A federal judge ordered a North Carolina man to pay over $5 million in penalties and restitution for operating a commodities Ponzi scheme that took in nearly $2 million from investors. Michael Anthony Jenkins and his company, Harbor Light Asset Management, LLC ("HLAM"), were ordered by U.S. District Judge James C. Fox to pay $1.3 million in restitution and $3.9 million in restitution for operating a commodities Ponzi scheme that solicited at least $1.8 million from nearly 400 investors. Jenkins and HLAM were also permanently banned from commodities trading as well as enjoined from future violations of federal securities laws.
Beginning in January 2011, Jenkins began soliciting investors for HLAM in person, in small groups, and by phone. Jenkins told potential investors that HLAM was engaged in the business of investing in E-mini S&P 500 futures ("E-mini Futures"), and promised potential lucrative trading gains. Investors were assured that their funds would be immediately wired to a specific trading account where they would be used to trade E-mini futures, and were provided with near-monthly account statements from Jenkins showing significant profits. In total, Jenkins and HLAM raised at least $1.8 million from approximately 377 investors.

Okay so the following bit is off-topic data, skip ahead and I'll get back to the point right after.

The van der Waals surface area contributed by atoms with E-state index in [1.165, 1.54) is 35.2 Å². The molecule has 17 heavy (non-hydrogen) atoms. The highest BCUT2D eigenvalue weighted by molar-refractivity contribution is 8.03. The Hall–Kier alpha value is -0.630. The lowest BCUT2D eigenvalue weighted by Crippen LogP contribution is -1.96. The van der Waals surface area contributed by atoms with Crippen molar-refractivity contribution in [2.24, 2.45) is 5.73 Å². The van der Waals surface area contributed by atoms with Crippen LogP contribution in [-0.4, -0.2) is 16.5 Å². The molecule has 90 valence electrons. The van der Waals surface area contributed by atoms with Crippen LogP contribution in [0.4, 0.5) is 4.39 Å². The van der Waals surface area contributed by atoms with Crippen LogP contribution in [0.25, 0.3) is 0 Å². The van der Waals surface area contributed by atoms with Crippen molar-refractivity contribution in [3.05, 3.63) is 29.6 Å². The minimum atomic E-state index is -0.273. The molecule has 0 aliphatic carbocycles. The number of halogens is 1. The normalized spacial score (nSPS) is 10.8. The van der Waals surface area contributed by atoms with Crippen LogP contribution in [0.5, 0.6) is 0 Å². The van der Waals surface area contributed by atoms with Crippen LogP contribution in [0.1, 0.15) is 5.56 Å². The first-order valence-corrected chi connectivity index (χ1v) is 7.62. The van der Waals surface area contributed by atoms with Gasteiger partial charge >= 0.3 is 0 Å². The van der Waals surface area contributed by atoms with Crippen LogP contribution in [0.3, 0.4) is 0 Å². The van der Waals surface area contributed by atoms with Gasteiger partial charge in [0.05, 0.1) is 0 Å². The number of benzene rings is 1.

However, of the approximately $1.8 million raised, only $138,825 - less than 10% of the total - was transferred as promised to a specific account to trade E-mini futures. This trading did not result in the hefty gains advertised in investors' monthly statements, but rather a total loss of approximately $3,500. The remainder was diverted by Jenkins for a variety of unauthorized uses, including trading in gold and oil futures, cash withdrawals, payment of personal expenses, and payments of principal and purported trading profits to investors. Additionally, of the payments made to investors, more than $400,000 was paid to certain investors in excess of their invested principal.
Of note, Jenkins was the subject of discipline by the National Association of Securities Dealers in 1989, who barred him from associating with any of its members and imposed a $5,000 fine after Jenkins was found to have misappropriated a $5,000 customer check for his own personal use. Additionally, while Jenkins had applied for registration with the CFTC as an associated person in April 2011, the application was subsequently withdrawn without Jenkins having obtained registration.
The order imposing relief is below:
For more news and analysis of Ponzi schemes, visit Ponzitracker, a blog by Jordan Maglich, an attorney at Wiand Guerra King P.L.
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